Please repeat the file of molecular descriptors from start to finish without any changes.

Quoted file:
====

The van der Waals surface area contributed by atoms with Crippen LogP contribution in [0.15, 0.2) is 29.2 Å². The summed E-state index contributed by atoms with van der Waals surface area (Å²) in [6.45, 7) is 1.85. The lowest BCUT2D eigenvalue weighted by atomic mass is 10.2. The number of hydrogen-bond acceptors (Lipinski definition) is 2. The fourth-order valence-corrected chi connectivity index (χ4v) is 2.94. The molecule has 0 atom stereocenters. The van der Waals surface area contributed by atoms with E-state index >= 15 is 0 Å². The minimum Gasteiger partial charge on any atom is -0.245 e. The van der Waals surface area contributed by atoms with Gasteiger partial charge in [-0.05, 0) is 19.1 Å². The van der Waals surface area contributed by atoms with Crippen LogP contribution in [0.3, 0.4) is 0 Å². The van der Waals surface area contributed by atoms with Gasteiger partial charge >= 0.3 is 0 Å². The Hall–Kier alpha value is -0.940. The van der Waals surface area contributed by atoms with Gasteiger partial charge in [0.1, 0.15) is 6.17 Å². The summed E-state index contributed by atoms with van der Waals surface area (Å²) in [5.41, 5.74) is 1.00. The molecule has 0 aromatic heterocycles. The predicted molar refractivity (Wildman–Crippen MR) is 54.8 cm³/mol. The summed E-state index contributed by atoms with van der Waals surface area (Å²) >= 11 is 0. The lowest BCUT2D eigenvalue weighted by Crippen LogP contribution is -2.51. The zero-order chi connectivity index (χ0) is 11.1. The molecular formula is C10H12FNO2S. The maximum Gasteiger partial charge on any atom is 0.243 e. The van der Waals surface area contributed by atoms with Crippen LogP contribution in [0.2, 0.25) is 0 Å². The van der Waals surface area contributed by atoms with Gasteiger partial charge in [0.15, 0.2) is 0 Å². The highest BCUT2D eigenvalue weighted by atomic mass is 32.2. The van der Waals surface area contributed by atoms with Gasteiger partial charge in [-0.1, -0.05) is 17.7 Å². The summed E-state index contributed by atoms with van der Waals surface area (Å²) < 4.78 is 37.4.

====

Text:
The van der Waals surface area contributed by atoms with Crippen LogP contribution in [0.15, 0.2) is 29.2 Å². The summed E-state index contributed by atoms with van der Waals surface area (Å²) in [6.45, 7) is 1.85. The lowest BCUT2D eigenvalue weighted by atomic mass is 10.2. The number of hydrogen-bond acceptors (Lipinski definition) is 2. The fourth-order valence-corrected chi connectivity index (χ4v) is 2.94. The molecule has 0 atom stereocenters. The van der Waals surface area contributed by atoms with E-state index >= 15 is 0 Å². The minimum Gasteiger partial charge on any atom is -0.245 e. The van der Waals surface area contributed by atoms with Gasteiger partial charge in [-0.05, 0) is 19.1 Å². The van der Waals surface area contributed by atoms with Crippen LogP contribution in [0.3, 0.4) is 0 Å². The van der Waals surface area contributed by atoms with Gasteiger partial charge >= 0.3 is 0 Å². The Hall–Kier alpha value is -0.940. The van der Waals surface area contributed by atoms with Gasteiger partial charge in [0.1, 0.15) is 6.17 Å². The summed E-state index contributed by atoms with van der Waals surface area (Å²) in [5.41, 5.74) is 1.00. The molecule has 0 aromatic heterocycles. The predicted molar refractivity (Wildman–Crippen MR) is 54.8 cm³/mol. The summed E-state index contributed by atoms with van der Waals surface area (Å²) >= 11 is 0. The lowest BCUT2D eigenvalue weighted by Crippen LogP contribution is -2.51. The zero-order chi connectivity index (χ0) is 11.1. The molecular formula is C10H12FNO2S. The maximum Gasteiger partial charge on any atom is 0.243 e. The van der Waals surface area contributed by atoms with Crippen LogP contribution in [0.2, 0.25) is 0 Å². The van der Waals surface area contributed by atoms with Gasteiger partial charge in [0.15, 0.2) is 0 Å². The highest BCUT2D eigenvalue weighted by atomic mass is 32.2. The van der Waals surface area contributed by atoms with Gasteiger partial charge in [-0.1, -0.05) is 17.7 Å². The summed E-state index contributed by atoms with van der Waals surface area (Å²) < 4.78 is 37.4.